But they were already seven games behind the Mets entering the weekend. And with 24 of the next 31 games against teams with winning records (the Mets, Los Angeles Dodgers, San Diego Padres, San Francisco Giants, Los Angeles Angels, and Milwaukee Brewers) and four games against the World Series champion Atlanta Braves, the alarms may sound soon enough.

For now, Dombrowski’s focus is on unleashing the full force of his pricy lineup of hitters.

After adding Nick Castellanos and Kyle Schwarber to Harper, J.T. Realmuto, and Rhys Hoskins, it seemed the Phillies built an offense that would threaten the franchise’s single-season home run mark. Instead, they got no-hit April 29 in New York, shut out three times in April, and held to fewer than two runs in seven games.

“I think sometimes they try to do too much, which is not unusual early in the season before you get into the flow,” Dombrowski said. “Rather than just kind of, ‘OK, get my base hit and drive in a run,’ sometimes they try to hit the three-run homer. I just don’t think we’ve reached our stride by any means.”

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Here’s the thing: Entering the weekend, the Phillies ranked second in the league in OPS, third in slugging (.409) and total bases (350), fourth in homers (28), and even fifth in runs (118).

And still, they were producing at a fraction of what was expected.

Offense is down all across baseball. Like many of his players, Dombrowski is inclined to blame the chilly spring weather. The ball doesn’t tend to fly as far in April and May as it does on those humid nights in July and August.

But Major League Baseball also made changes to the actual balls this season that are designed to cause them to not carry as far in any weather. Dombrowski allowed for the possibility of that being the case but also said he “can’t draw that summation at the end of April.”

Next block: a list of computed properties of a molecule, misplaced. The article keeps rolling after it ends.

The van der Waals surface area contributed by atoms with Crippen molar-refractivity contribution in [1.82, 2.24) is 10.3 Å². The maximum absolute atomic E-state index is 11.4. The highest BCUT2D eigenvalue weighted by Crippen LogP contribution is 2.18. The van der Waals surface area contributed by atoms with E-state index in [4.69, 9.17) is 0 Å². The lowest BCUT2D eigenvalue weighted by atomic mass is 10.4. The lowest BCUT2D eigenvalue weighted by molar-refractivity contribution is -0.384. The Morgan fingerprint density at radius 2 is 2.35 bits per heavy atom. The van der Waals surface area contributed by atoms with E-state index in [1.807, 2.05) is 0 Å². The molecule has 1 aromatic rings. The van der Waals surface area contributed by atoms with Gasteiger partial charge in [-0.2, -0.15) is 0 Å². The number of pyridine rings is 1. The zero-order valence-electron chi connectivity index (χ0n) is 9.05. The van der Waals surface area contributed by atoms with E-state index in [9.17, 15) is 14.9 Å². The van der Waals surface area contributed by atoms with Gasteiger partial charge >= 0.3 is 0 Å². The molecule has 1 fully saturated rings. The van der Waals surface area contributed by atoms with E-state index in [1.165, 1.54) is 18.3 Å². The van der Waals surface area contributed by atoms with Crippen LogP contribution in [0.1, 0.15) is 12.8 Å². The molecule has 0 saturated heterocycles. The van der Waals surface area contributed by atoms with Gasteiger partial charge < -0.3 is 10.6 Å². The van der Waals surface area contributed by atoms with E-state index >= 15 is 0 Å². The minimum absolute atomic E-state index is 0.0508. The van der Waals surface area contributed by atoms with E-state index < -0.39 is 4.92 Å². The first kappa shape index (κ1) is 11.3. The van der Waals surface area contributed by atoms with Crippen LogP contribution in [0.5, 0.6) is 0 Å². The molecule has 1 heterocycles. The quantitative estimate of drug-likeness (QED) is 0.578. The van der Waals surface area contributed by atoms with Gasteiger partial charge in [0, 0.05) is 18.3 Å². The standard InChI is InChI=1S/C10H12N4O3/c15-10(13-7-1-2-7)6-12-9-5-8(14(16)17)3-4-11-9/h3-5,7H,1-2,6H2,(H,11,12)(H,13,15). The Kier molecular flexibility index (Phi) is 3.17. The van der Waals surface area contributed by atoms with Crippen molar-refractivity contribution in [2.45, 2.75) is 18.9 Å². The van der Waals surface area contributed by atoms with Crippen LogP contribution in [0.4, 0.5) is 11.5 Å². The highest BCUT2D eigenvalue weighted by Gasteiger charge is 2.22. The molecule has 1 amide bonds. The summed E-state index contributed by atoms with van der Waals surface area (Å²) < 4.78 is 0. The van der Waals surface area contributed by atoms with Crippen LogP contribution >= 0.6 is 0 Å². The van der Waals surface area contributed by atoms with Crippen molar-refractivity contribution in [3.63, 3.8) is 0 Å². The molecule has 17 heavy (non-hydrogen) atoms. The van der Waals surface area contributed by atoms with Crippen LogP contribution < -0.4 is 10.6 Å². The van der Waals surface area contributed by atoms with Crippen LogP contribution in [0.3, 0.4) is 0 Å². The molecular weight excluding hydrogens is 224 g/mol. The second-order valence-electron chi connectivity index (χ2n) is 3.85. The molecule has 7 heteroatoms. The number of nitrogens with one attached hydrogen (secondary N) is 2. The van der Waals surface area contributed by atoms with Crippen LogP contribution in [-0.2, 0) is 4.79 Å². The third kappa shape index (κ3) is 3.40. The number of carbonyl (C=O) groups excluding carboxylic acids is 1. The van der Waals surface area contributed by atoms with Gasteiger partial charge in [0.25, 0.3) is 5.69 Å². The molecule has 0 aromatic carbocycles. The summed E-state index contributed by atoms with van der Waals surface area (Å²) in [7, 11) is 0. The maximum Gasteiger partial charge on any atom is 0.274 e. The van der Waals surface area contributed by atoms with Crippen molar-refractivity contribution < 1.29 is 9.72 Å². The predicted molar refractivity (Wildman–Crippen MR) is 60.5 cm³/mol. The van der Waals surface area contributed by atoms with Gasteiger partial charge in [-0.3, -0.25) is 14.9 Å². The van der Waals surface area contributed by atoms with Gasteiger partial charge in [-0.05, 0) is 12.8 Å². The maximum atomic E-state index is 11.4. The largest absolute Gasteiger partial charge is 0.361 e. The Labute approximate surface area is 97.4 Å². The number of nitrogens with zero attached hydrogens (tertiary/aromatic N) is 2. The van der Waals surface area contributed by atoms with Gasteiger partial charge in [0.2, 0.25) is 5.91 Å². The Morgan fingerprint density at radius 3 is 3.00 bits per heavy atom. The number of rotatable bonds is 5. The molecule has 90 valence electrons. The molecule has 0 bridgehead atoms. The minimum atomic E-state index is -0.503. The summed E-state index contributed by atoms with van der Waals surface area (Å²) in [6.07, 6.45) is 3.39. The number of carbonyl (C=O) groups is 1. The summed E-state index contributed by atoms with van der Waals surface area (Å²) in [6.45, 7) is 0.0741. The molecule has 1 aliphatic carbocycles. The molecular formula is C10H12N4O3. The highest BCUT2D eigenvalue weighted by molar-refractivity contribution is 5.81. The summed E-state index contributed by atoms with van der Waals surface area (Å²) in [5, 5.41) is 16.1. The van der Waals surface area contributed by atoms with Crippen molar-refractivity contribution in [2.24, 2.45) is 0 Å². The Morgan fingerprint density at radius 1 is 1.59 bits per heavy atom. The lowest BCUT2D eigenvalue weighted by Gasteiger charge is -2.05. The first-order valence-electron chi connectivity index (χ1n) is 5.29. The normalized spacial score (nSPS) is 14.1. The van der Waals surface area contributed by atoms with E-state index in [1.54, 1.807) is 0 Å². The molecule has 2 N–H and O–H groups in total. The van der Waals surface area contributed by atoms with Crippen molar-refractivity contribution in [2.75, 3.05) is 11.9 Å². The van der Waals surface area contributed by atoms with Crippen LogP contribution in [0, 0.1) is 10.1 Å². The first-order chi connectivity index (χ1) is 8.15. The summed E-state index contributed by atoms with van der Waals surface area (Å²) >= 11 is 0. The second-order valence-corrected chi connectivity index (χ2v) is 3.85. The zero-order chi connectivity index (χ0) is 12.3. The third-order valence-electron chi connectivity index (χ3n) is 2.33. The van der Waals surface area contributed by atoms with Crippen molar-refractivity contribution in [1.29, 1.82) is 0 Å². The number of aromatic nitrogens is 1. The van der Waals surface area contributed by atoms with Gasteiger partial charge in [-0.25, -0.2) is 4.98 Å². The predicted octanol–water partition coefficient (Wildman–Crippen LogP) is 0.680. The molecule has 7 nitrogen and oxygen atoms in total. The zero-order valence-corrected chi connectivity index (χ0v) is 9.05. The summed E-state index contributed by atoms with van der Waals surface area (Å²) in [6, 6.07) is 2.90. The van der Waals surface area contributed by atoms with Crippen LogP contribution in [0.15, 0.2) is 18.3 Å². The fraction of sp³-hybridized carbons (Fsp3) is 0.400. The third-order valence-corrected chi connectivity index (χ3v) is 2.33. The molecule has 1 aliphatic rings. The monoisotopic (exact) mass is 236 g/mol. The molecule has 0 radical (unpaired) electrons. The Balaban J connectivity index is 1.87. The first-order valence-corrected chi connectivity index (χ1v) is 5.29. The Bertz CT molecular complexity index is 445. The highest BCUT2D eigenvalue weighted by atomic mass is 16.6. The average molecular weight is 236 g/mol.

Is he concerned that, if homers are being suppressed, this may not have been the year to build a team around slugging?

“No,” Dombrowski said. “I’m not concerned about that for the simple fact that we have guys that can hit home runs, but we’re a club built on having good hitters, and good hitters hit the ball in the gaps. I’m a person, I’ve said this for 25 years, I’d much rather lead the league in doubles than I would home runs.”

Through Friday, the Phillies were third in the NL with 47 doubles. That, along with their league-leading hard-hit rate (43.7%, according to Statcast), has Dombrowski optimistic.

“You take the home runs, by all means, and love to have them,” he said. “But usually if you lead the league in doubles, that means you’re keeping the right approach because you’re using the whole field. That’s what we preach. That’s what [hitting coach] Kevin Long preaches.

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“We hit the ball harder than almost any club in baseball. If you hit the ball hard enough, you’re in a position where eventually, if you keep doing it, they eventually fall in. It’s how it usually goes. Over a 162-game season, I think we have a good club and we’ll play much better. But we just haven’t done that right now.”

There’s urgency to start doing so. Patience is in short supply.